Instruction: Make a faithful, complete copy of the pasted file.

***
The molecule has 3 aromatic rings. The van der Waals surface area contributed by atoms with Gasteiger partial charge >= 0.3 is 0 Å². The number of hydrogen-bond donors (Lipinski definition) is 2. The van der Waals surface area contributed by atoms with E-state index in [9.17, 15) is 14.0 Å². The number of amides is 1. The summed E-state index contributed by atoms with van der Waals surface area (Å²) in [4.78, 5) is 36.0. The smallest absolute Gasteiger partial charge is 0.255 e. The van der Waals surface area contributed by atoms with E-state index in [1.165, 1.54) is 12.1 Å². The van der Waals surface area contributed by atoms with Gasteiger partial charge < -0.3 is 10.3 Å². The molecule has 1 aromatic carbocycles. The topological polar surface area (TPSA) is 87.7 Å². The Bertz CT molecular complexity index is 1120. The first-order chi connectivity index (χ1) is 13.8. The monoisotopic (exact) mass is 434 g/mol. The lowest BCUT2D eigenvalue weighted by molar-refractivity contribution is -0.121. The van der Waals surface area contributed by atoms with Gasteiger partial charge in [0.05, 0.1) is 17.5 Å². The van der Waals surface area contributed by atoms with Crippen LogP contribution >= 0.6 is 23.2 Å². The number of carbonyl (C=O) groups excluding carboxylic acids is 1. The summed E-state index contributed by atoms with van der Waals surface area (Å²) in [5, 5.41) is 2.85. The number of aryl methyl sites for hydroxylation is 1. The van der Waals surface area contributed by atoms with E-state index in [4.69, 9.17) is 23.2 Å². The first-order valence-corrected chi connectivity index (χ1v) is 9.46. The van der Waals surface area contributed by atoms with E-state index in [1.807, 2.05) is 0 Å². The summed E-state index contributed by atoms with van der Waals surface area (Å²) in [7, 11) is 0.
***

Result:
The molecule has 3 aromatic rings. The van der Waals surface area contributed by atoms with Gasteiger partial charge >= 0.3 is 0 Å². The number of hydrogen-bond donors (Lipinski definition) is 2. The van der Waals surface area contributed by atoms with E-state index in [9.17, 15) is 14.0 Å². The number of amides is 1. The summed E-state index contributed by atoms with van der Waals surface area (Å²) in [4.78, 5) is 36.0. The smallest absolute Gasteiger partial charge is 0.255 e. The van der Waals surface area contributed by atoms with E-state index in [1.165, 1.54) is 12.1 Å². The van der Waals surface area contributed by atoms with Gasteiger partial charge < -0.3 is 10.3 Å². The molecule has 1 aromatic carbocycles. The topological polar surface area (TPSA) is 87.7 Å². The Bertz CT molecular complexity index is 1120. The first-order chi connectivity index (χ1) is 13.8. The monoisotopic (exact) mass is 434 g/mol. The lowest BCUT2D eigenvalue weighted by molar-refractivity contribution is -0.121. The van der Waals surface area contributed by atoms with Gasteiger partial charge in [0.05, 0.1) is 17.5 Å². The van der Waals surface area contributed by atoms with Crippen LogP contribution >= 0.6 is 23.2 Å². The number of carbonyl (C=O) groups excluding carboxylic acids is 1. The summed E-state index contributed by atoms with van der Waals surface area (Å²) in [5, 5.41) is 2.85. The number of aryl methyl sites for hydroxylation is 1. The van der Waals surface area contributed by atoms with E-state index in [4.69, 9.17) is 23.2 Å². The first-order valence-corrected chi connectivity index (χ1v) is 9.46. The van der Waals surface area contributed by atoms with E-state index in [1.807, 2.05) is 0 Å². The summed E-state index contributed by atoms with van der Waals surface area (Å²) in [7, 11) is 0.